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When deciding a sentence, a judge must deal with the offence that the offender has been convicted of, taking into account the unique circumstances of each particular case. The judge will carefully consider the facts that are presented to the Court by both the prosecution and by the defence.
Read more about victims of crime and sentencing.
HMA v Lee Barry Thomson
Dec 11, 2020
On sentencing, Lord Uist made the following statement in court:
“You were convicted by the jury at Aberdeen High Court on 21 February this year of a total of 14 charges – six of rape, two of sexual assault with penetration, four of physical assault and two offences of stalking involving the use of covert audio and video recording devices. The crimes of sexual and physical violence involved three different women as your victims and covered the period from March 2003 to January 2018. I note in particular your conviction on charge 9 for assault to severe injury in March 2014 resulting in your victim having to have surgery to her jaw and a titanium plate inserted and your conviction on charge 15 for rape in June 2015 which included you compressing your victim’s throat and rendering her unconscious.
Having regard to the terms of these convictions I considered that the risk criteria might be met in your case and called for a risk assessment report. That report, the terms of which are not challenged on your behalf, is now available. It assesses you as being at high risk as the nature, seriousness and pattern of your behaviour indicates an enduring propensity to seriously endanger the lives or physical or psychological well-being of the public at large. It states that you have, over a number of years and in relation to a number of victims, committed serious violence and caused significant harm, that your offending was undetected for years, you deny offending, blame the victims and do not see any need to change your behaviour. The risk assessor has further stated that it is likely that you will continue to commit violence, sexual violence and stalking offences against partners or women you are involved with.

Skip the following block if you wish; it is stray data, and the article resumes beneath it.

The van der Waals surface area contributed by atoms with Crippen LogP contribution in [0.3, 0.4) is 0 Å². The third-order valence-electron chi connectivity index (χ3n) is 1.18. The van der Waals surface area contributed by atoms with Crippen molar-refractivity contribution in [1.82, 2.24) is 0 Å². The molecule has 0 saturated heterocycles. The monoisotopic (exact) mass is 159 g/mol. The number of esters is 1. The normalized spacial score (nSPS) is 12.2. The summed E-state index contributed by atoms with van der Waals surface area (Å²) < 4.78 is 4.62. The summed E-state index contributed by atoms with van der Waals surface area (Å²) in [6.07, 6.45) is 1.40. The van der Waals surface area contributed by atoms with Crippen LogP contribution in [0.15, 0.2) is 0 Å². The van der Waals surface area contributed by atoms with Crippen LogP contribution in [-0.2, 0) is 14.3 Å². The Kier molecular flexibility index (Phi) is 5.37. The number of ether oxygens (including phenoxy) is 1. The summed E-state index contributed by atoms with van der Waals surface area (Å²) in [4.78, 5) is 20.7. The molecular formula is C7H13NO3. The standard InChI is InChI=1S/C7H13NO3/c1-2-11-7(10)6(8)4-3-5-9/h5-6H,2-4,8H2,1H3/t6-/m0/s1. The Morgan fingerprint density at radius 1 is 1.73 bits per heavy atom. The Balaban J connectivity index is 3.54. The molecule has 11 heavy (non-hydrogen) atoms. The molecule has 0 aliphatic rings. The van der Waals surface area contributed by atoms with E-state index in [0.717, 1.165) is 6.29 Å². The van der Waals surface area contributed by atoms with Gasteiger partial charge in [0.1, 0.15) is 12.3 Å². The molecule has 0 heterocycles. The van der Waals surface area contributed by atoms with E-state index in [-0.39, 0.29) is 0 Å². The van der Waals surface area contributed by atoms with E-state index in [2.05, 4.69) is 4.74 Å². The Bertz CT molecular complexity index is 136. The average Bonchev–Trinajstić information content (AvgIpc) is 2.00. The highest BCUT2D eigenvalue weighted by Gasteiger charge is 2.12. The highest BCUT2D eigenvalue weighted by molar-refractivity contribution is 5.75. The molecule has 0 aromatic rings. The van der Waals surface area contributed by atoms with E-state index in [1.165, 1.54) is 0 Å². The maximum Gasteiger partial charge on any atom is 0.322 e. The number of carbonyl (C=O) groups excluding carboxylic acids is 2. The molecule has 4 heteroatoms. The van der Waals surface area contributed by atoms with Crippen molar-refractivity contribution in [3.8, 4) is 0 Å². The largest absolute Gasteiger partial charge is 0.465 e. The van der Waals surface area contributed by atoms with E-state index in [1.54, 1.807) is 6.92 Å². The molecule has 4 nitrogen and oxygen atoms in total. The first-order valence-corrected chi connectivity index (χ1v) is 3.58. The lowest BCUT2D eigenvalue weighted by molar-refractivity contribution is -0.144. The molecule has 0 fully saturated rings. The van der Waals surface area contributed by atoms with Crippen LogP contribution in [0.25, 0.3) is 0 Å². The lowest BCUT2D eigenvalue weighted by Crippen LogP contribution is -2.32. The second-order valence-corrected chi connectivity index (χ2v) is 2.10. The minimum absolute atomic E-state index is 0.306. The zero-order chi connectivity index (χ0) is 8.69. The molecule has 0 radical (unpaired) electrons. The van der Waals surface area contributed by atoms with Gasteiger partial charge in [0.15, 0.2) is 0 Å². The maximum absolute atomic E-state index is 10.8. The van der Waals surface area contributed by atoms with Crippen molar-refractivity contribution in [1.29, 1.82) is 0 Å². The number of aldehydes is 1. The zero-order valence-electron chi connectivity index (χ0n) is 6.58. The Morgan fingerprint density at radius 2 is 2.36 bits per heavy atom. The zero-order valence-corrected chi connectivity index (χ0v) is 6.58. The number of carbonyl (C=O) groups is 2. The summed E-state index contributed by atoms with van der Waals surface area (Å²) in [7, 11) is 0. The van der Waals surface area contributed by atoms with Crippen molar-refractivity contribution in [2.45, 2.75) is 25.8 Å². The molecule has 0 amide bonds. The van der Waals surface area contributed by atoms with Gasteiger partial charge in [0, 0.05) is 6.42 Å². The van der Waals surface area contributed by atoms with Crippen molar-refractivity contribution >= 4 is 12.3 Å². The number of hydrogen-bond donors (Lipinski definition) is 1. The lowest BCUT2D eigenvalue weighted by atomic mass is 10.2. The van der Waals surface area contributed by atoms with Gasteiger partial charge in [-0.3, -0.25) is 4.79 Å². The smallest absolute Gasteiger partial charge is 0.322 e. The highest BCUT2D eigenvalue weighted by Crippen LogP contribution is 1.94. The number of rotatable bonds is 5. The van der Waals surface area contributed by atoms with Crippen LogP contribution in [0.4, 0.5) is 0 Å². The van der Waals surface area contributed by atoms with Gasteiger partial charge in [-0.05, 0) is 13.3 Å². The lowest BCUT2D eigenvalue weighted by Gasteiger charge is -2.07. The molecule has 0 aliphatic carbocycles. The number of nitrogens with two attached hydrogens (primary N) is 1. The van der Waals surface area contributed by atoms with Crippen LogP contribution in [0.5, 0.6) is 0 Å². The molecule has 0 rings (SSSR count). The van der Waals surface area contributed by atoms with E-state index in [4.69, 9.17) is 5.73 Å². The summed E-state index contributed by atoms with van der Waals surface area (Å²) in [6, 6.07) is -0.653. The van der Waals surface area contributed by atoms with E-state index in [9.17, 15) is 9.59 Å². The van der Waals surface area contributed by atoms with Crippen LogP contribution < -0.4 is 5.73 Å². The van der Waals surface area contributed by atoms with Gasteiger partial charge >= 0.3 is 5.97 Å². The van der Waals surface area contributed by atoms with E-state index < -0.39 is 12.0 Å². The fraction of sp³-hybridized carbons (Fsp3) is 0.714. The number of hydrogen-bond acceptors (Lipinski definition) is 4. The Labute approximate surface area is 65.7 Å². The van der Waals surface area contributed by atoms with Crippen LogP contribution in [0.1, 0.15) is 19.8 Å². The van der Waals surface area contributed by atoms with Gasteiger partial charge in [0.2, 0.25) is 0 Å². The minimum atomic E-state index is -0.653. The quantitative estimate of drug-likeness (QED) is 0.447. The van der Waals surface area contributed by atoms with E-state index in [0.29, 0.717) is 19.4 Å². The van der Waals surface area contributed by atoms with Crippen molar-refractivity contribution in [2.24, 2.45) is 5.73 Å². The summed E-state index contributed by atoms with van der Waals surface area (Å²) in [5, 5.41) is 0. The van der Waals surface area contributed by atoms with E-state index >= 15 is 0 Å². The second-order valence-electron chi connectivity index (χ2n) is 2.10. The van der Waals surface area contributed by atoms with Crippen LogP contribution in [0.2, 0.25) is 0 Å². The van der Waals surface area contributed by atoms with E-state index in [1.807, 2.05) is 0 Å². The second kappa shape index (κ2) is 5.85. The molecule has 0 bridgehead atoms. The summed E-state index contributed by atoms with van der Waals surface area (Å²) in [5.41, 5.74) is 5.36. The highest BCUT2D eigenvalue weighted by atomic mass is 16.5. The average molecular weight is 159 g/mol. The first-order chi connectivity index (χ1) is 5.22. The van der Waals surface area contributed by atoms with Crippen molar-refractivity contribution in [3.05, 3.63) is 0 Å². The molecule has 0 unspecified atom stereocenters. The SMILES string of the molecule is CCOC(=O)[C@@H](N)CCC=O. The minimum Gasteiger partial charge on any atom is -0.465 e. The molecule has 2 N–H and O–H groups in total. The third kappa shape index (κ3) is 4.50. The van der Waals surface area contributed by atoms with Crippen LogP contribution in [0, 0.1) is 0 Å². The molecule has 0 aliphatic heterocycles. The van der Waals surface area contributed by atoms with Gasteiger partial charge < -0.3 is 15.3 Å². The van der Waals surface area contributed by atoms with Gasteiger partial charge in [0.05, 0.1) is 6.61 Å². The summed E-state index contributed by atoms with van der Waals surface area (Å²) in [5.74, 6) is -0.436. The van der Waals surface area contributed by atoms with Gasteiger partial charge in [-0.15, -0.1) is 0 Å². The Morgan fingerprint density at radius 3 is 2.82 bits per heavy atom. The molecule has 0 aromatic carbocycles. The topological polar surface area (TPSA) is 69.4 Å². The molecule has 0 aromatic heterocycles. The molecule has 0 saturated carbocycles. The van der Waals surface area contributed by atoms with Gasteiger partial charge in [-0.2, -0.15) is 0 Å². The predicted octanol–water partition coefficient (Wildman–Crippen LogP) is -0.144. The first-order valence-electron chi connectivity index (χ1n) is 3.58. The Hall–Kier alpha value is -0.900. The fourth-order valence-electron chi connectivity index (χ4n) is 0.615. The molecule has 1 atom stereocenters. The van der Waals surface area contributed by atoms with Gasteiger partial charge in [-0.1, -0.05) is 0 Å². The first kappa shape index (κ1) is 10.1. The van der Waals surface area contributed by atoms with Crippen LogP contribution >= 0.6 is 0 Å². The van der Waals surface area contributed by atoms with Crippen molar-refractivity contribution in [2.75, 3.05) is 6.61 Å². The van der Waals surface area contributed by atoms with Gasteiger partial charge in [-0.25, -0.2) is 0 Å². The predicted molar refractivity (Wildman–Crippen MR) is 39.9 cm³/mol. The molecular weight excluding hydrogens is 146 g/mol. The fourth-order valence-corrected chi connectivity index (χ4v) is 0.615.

You are now 49 years old and are the father of ten children by four different women. It is clear from the evidence which I heard at the trial, and confirmed in subsequent reports which I have received, that you suffer from a degree of paranoia. A consultant psychiatrist has reported that you have had since childhood a tendency to resentment, suspiciousness and mistrust of others, not just in close relationships, and that you appear to have significant problems arising from paranoid and borderline personality disorder traits. I am satisfied, in light of the contents of the risk assessment report and the other reports which I have received, that the risk criteria are met in your case. I therefore make an order for lifelong restriction in respect of you on all charges of which you were convicted apart from charges 4 and 13, the stalking charges, on which you are admonished. That order constitutes a sentence of imprisonment for an indefinite period. I must also fix the punishment part of your sentence, being the period which you must spend in full in prison before you can apply to the Parole Board for Scotland to be released on licence. Had I been imposing a fixed sentence on charges 2, 3, 6, 9, 11, 12, 14, 15, 16, 17, 19 and 20 taken together I would have imposed a sentence of 15 years imprisonment. Applying the appropriate formula, I fix your punishment part at six years. You must not assume that you will automatically be released on licence at the end of that period: you will be released only when it is considered no longer necessary for the protection of the public that you continue to be confined in prison.
Your sentence will run from 21 February 2020.
As a result of the sentence imposed on the sexual offence charges you now become subject to the notification requirements of the Sexual Offences Act 2003 for an indefinite period.”
11 December 2020